When the ancestors of the Riching family emigrated to England
following the Norman Conquest
in 1066 they brought their family name with them. They lived in Hampshire
. Their name, however, is a reference to Riche,
, France, the family's place of residence prior to the Norman Conquest
in 1066. Another equally valid derivation of the name suggests that it is patronymic
, which means it was adapted from the first name of the original bearer's father. According to this version it comes from the Norman personal name Richard.
Riching is a classic example of an English polygenetic surname,
which is a surname that was developed in a number of different locations and adopted by various families independently.
Early Origins of the Riching family
The surname Riching was first found in Hampshire
where the first on record include Edmund Rich, Saint Edmund (1175-1240) English churchman, who became Archbishop of Canterbury; and Thomas filius
Ricun, who was in the Rotuli Hundredorum
in Huntingdonshire in 1274.
Early History of the Riching family
This web page shows only a small excerpt of our Riching research.Another 219 words (16 lines of text) covering the years 1547, 1496, 1567, 1540, 1620, 1594, 1675, 1640, 1587, 1658, 1611, 1659, 1660, 1619, 1673, 1625, 1678, 1601, 1667, 1660, 1648, 1699, 1689, 1699, 1692, 1699, 1657 and 1714 are included under the topic Early Riching History in all our PDF Extended History products and printed products wherever possible.
Riching Spelling Variations
The English language only became standardized in the last few centuries. For that reason, spelling variations
are common among many Anglo-Norman names. The shape of the English language was frequently changed with the introduction of elements of Norman French, Latin, and other European languages; even the spelling of literate people's names were subsequently modified. Riching has been recorded under many different variations, including Rich, Riche, Richin, Riching, Richins, Richings and others.
Early Notables of the Riching family (pre 1700)
Outstanding amongst the family at this time was Richard Rich (circa 1496-1567), 1st Baron
Rich, Lord Chancellor of England
during the reign of King Edward VI; Barnabe Rich (1540-1620), English author and soldier; Sir Edwin Rich (c.
1594-1675), an English lawyer and politician who sat in the House of Commons in... Another 114 words (8 lines of text) are included under the topic Early Riching Notables in all our PDF Extended History products and printed products wherever possible.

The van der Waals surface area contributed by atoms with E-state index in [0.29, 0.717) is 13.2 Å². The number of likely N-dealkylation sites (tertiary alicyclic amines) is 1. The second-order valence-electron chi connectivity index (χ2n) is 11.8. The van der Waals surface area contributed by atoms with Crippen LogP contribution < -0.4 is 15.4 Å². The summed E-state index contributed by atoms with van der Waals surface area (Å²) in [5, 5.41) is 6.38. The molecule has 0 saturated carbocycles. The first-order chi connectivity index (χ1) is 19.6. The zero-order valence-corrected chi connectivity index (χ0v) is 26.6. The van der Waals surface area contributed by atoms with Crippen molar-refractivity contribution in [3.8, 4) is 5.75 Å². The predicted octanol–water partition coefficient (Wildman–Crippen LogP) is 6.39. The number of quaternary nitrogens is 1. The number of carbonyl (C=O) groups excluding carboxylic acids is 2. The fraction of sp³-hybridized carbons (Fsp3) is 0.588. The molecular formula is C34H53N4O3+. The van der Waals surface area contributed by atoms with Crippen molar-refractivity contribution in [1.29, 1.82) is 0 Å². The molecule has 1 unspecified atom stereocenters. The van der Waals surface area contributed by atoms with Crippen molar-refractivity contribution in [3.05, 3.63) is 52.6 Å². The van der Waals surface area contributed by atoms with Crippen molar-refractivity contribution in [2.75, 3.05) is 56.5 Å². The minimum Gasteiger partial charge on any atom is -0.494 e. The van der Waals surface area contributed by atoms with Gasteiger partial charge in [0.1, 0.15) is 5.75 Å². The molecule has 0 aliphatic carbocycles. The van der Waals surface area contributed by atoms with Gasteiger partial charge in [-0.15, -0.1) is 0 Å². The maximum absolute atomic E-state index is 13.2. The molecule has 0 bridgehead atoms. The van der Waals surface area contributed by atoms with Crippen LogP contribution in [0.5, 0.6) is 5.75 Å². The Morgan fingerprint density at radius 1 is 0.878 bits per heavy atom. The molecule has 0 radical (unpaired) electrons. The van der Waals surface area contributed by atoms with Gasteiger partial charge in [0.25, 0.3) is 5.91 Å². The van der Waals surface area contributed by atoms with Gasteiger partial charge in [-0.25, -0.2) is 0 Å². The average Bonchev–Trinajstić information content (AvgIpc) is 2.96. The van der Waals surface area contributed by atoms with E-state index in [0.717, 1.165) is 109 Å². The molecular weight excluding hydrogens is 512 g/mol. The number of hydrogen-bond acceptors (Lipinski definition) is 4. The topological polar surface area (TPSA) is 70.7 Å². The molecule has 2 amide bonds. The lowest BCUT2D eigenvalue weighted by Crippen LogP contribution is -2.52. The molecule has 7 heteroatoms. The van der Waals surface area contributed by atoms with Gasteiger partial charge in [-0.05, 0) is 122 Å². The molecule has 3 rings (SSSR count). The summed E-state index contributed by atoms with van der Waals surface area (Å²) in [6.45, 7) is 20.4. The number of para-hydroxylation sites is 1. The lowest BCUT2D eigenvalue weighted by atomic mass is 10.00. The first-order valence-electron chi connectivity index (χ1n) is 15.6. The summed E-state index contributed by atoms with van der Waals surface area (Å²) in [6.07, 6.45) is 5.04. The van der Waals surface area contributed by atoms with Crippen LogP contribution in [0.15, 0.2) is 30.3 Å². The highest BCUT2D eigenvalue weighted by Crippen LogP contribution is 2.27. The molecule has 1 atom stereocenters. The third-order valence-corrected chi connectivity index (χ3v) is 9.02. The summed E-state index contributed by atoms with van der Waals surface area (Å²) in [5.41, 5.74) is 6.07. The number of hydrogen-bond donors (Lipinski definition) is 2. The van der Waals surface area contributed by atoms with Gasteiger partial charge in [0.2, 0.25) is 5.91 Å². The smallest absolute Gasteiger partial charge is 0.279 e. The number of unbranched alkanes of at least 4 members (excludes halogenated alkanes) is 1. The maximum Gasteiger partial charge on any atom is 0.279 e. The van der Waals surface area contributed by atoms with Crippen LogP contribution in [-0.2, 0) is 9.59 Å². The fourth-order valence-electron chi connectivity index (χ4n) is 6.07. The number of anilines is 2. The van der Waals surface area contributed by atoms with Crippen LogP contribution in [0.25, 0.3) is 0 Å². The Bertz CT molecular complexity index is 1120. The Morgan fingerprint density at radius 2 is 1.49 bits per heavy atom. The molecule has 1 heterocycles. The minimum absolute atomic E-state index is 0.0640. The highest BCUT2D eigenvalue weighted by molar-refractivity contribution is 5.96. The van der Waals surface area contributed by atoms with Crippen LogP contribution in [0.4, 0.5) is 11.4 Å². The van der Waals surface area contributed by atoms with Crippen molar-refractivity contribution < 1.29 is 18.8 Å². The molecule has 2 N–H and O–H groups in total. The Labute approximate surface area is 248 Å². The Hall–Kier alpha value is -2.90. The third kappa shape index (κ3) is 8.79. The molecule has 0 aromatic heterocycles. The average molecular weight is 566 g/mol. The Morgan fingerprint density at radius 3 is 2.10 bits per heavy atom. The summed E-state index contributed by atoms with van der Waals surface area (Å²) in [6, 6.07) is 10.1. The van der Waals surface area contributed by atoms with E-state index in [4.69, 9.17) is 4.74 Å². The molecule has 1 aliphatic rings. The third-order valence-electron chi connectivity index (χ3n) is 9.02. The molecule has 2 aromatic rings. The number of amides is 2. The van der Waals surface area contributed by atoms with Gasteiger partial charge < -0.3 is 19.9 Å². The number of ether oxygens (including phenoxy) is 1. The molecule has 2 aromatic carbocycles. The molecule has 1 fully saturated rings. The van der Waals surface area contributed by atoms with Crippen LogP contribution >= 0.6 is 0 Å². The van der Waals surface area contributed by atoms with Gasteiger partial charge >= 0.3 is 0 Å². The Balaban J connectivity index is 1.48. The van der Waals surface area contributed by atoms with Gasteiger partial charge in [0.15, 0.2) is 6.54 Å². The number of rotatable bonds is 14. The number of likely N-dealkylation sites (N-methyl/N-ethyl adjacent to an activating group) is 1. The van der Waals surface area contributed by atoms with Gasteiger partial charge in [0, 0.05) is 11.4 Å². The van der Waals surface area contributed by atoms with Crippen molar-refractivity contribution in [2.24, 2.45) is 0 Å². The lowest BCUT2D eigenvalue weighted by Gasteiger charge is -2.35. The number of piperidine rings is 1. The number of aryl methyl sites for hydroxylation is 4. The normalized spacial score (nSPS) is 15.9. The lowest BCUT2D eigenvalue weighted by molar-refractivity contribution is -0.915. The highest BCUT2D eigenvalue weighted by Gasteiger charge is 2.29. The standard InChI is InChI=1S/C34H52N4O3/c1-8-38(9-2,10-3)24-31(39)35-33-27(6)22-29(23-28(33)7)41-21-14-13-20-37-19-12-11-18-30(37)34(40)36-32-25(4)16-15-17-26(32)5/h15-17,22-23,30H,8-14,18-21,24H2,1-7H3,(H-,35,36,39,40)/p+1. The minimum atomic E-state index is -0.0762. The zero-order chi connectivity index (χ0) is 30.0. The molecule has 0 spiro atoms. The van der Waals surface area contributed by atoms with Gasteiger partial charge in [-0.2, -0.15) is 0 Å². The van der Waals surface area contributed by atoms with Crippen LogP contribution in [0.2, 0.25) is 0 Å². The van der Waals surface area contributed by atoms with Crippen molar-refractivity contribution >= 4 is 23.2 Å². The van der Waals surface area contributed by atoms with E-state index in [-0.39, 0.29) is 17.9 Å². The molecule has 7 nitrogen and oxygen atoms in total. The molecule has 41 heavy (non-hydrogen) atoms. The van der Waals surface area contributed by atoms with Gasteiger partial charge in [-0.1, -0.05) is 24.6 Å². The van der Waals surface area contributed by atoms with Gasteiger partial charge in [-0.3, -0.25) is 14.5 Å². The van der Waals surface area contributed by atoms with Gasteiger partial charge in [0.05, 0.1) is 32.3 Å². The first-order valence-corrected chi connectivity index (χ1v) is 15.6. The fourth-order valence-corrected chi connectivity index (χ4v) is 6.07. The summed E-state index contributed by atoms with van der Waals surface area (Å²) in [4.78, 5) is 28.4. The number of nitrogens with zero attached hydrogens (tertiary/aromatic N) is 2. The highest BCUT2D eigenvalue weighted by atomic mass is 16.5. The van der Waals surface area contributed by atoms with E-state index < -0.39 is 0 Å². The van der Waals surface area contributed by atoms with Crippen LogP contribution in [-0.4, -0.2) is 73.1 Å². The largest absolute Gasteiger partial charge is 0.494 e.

Migration of the Riching family to Ireland
Some of the Riching family moved to Ireland
, but this topic is not covered in this excerpt.Another 43 words (3 lines of text) about their life in Ireland is included in all our PDF Extended History products and printed products wherever possible.
Migration of the Riching family to the New World and Oceana
To escape the uncertainty of the political and religious uncertainty found in England
, many English families boarded ships at great expense to sail for the colonies held by Britain. The passages were expensive, though, and the boats were unsafe, overcrowded, and ridden with disease. Those who were hardy and lucky enough to make the passage intact were rewarded with land, opportunity, and social environment less prone to religious and political persecution. Many of these families went on to be important contributors to the young nations of Canada and the United States where they settled. Richings were some of the first of the immigrants to arrive in North America: Jo Richings, who arrived in Virginia in 1658; Edward and Elizabeth Rich, who arrived in Virginia in 1663; Miles, Joseph, and Abraham Rich who also came to Virginia in 1663.
The Riching Motto
The motto was originally a war cry or slogan. Mottoes first began to be shown with arms in the 14th and 15th centuries, but were not in general use until the 17th century. Thus the oldest coats of arms generally do not include a motto. Mottoes seldom form part of the grant of arms: Under most heraldic authorities, a motto is an optional component of the coat of arms, and can be added to or changed at will; many families have chosen not to display a motto.
Motto: Garde la foy
Motto Translation: Keep the faith.